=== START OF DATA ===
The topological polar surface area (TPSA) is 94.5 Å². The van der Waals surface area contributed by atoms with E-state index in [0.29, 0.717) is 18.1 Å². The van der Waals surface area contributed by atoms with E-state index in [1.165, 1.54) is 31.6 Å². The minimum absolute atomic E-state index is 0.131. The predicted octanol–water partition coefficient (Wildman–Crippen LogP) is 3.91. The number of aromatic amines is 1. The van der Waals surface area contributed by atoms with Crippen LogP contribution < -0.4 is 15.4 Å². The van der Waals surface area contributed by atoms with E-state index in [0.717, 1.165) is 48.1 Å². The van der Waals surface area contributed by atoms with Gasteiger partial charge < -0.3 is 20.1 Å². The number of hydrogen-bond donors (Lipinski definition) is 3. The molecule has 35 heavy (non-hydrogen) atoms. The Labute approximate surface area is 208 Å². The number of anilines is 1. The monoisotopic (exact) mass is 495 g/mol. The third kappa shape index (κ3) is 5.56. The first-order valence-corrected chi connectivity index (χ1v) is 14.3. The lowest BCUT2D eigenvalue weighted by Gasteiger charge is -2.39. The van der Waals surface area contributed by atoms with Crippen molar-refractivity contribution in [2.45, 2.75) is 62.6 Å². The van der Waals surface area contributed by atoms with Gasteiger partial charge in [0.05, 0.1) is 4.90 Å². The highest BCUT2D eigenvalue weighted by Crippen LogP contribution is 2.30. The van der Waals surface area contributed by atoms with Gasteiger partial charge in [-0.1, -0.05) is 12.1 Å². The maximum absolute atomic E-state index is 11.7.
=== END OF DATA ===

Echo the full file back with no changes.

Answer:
The topological polar surface area (TPSA) is 94.5 Å². The van der Waals surface area contributed by atoms with E-state index in [0.29, 0.717) is 18.1 Å². The van der Waals surface area contributed by atoms with E-state index in [1.165, 1.54) is 31.6 Å². The minimum absolute atomic E-state index is 0.131. The predicted octanol–water partition coefficient (Wildman–Crippen LogP) is 3.91. The number of aromatic amines is 1. The van der Waals surface area contributed by atoms with Crippen LogP contribution < -0.4 is 15.4 Å². The van der Waals surface area contributed by atoms with E-state index in [0.717, 1.165) is 48.1 Å². The van der Waals surface area contributed by atoms with Gasteiger partial charge < -0.3 is 20.1 Å². The number of hydrogen-bond donors (Lipinski definition) is 3. The molecule has 35 heavy (non-hydrogen) atoms. The Labute approximate surface area is 208 Å². The number of anilines is 1. The monoisotopic (exact) mass is 495 g/mol. The third kappa shape index (κ3) is 5.56. The first-order valence-corrected chi connectivity index (χ1v) is 14.3. The lowest BCUT2D eigenvalue weighted by Gasteiger charge is -2.39. The van der Waals surface area contributed by atoms with Crippen molar-refractivity contribution in [2.45, 2.75) is 62.6 Å². The van der Waals surface area contributed by atoms with Gasteiger partial charge in [0.05, 0.1) is 4.90 Å². The highest BCUT2D eigenvalue weighted by Crippen LogP contribution is 2.30. The van der Waals surface area contributed by atoms with Gasteiger partial charge in [-0.1, -0.05) is 12.1 Å². The maximum absolute atomic E-state index is 11.7.